7 Reasons Cloud Gaming Still Sucks

Everyone seems to be offering some form of cloud gaming solution these days, despite the high-profile failure of Google Stadia. There are even dedicated cloud streaming handheld devices that aren’t cheap! But cloud gaming kind of sucks, and here’s why.

1 Peak Demand Will Always Be a Problem

Cloud streaming on a central server is a convenient service that allows everyone access, but there’s only so much infrastructure to go around. Expect to spend a significant mount of time waiting for your turn to access cloud gaming hardware in the server room at peak times of day.

This is especially true when a hot new game drops. Ironically, the more successful cloud gaming becomes, the more likely service degradation will be.

2 Networks Will Never Be 100% Consistent

No matter how smart the engineers behind cloud gaming platforms are, they simply have no control over what happens to those data packets between your device and theirs. The physical networks that make up the internet are unimaginably complex, and when you’re using a service that requires precision and responsiveness measured in milliseconds, you’re bound to run into issues. When a sailor on the other side of the world accidentally drags an anchor through an undersea cable, your game is going down with the ship.

3 It’s the Ultimate DRM

Game publishers and developers are always worried about piracy, and that’s a fair concern. However, DRM (Digital Rights Management) technology often makes things worse for legitimate paying customers, so it’s rarely popular. It’s especially limiting when physical or digital download games require an online DRM check to work. Cloud gaming takes that even further. It’s the ultimate DRM, since the game never actually leaves the remote hardware on which you’re playing. This means you have no say as to when you lose access to the game, or when you get to play it. No preservation, and (probably) no modding.

4 You Don’t Get To Pick Your Hardware

There’s no guarantee that you’ll get the best hardware running your game when you use cloud gaming. Different services use different hardware, and in the case of providers like GeForce Now your performance will be impacted depending on your subscription tier. When you game in the cloud, the hardware is out of your reach right along with the consistency that private hardware ownership brings.

5 It’s Always a Quality and Performance Compromise

The connection between your console or PC and their respective display devices has massive bandwidth, rich, deep color and contrast information, and crisp pixel data. Crunching that into a video stream thin enough to transmit over the internet will inevitably result in a degraded picture, and even issues with the order and pacing of how frames are delivered.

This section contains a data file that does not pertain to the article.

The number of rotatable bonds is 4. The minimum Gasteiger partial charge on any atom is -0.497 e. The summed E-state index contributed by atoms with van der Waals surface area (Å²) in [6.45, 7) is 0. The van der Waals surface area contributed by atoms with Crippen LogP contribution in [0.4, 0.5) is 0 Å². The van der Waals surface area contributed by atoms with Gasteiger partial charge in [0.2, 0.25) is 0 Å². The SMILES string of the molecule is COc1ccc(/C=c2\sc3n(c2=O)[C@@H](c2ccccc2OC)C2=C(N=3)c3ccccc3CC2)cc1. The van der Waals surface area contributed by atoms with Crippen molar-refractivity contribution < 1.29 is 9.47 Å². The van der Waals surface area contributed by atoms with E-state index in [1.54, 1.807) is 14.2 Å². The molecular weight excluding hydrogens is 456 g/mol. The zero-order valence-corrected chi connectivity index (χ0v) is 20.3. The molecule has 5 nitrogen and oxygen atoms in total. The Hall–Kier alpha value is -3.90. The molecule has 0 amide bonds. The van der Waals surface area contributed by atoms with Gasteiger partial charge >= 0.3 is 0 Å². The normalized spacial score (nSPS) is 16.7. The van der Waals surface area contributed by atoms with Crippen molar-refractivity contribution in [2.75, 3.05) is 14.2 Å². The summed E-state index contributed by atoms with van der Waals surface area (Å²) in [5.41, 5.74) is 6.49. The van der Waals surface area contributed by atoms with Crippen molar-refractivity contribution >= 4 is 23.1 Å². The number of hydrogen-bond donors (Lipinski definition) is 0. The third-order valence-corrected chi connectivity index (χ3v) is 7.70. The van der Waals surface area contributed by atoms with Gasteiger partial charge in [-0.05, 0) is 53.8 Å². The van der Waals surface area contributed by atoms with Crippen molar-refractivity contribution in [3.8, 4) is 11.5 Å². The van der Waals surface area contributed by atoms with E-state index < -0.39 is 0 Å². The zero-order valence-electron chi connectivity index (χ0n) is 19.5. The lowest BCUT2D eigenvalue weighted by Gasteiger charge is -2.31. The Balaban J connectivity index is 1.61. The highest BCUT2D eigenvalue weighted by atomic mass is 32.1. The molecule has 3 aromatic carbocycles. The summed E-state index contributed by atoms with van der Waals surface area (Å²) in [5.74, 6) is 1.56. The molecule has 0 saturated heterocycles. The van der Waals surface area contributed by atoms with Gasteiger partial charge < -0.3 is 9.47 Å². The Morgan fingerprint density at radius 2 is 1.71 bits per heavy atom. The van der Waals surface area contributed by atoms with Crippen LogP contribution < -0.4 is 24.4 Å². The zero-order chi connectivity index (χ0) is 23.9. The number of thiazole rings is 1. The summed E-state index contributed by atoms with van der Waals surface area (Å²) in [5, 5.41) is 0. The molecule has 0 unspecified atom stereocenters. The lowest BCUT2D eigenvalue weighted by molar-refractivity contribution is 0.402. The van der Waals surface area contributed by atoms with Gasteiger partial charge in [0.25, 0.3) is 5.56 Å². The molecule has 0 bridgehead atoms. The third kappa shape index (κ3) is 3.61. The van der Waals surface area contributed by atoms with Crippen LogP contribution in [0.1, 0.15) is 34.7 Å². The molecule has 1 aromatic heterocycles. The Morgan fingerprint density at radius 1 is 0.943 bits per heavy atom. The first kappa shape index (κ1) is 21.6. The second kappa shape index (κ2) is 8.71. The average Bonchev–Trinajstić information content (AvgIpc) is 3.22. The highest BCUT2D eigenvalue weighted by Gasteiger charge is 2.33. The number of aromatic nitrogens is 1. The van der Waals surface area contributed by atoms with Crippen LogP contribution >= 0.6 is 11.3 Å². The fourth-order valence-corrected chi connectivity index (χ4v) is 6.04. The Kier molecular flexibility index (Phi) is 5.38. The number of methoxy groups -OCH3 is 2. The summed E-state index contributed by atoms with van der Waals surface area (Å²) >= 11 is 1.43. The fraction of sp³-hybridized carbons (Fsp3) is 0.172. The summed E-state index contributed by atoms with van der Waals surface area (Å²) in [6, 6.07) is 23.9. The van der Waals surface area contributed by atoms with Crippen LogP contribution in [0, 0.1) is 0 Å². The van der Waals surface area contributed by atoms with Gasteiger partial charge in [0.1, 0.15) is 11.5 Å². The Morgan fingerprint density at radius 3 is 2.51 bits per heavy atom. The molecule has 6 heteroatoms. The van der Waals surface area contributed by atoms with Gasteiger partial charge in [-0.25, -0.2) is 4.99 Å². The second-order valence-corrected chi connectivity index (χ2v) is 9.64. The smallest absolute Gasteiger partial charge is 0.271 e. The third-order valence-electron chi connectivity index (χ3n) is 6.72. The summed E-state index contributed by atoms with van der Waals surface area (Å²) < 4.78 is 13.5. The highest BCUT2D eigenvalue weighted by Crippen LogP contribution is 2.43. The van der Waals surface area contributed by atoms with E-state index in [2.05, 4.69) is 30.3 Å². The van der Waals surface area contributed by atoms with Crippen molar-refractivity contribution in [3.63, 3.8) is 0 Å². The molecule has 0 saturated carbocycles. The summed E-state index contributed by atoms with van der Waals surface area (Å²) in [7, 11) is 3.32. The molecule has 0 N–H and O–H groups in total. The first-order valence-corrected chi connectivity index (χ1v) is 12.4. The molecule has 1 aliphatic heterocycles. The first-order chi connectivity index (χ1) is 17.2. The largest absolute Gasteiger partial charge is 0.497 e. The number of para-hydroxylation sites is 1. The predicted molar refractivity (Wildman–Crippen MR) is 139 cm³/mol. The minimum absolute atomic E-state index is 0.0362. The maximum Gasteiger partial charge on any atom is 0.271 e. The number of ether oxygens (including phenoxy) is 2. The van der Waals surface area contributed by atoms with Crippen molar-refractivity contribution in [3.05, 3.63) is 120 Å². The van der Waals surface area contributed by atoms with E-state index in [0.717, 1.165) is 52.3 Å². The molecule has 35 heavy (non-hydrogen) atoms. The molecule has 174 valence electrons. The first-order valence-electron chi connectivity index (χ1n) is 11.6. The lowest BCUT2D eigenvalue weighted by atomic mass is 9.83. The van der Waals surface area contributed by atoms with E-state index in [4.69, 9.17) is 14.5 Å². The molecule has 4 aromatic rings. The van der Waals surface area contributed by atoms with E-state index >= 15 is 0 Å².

Unless you’re playing on a small phone or tablet screen, you’re also likely to see motion smearing and other compression artifacts such as macro blocking, where big chunky pixelated patches show up in the image. Just like streaming video doesn’t hold a candle to a BluRay, streaming games will always have significant quality compromises compared to the raw image coming from the GPU. What’s the point in investing in a great display, and then feeding it low quality content?

6 The Laws of Physics and Latency

Theoretically, digital signals can move at the speed of light, and you’d experience no latency at all even if the cloud server was on the other side of the planet. In reality those signals don’t move through the vacuum of space, and it takes time to compress, encode, decode, route, and otherwise get packets to you and back again. A few milliseconds don’t matter much to a Netflix stream or a file download, but for a real-time application like a video game, it can ruin the experience.

No amount of engineering can completely remove the added inherent latency compared to transmitting signals over just a few feet. If you’re a multiplayer gamer, this problem is compounded as you have to contend with two sets of latency (your connection to the hardware and your connection to the game server).

7 It’s Yet Another Subscription

You’re probably already paying for too many subscriptions. Most of us have video, music, and gaming subscriptions that require a monthly payment to keep enjoying the media. While there’s nothing inherently wrong with that, buying a game and playing it locally is not an ongoing cost. Especially if you invest in physical games or digital downloads that don’t have an online check-in requirements. You can go back to them at any time after paying once.

Cloud gaming certainly has its place, and we can expect it to fill numerous niches for many people. For me, it will forever be a compromised experience that removes too much of my control over when, where, and how I can play my games.


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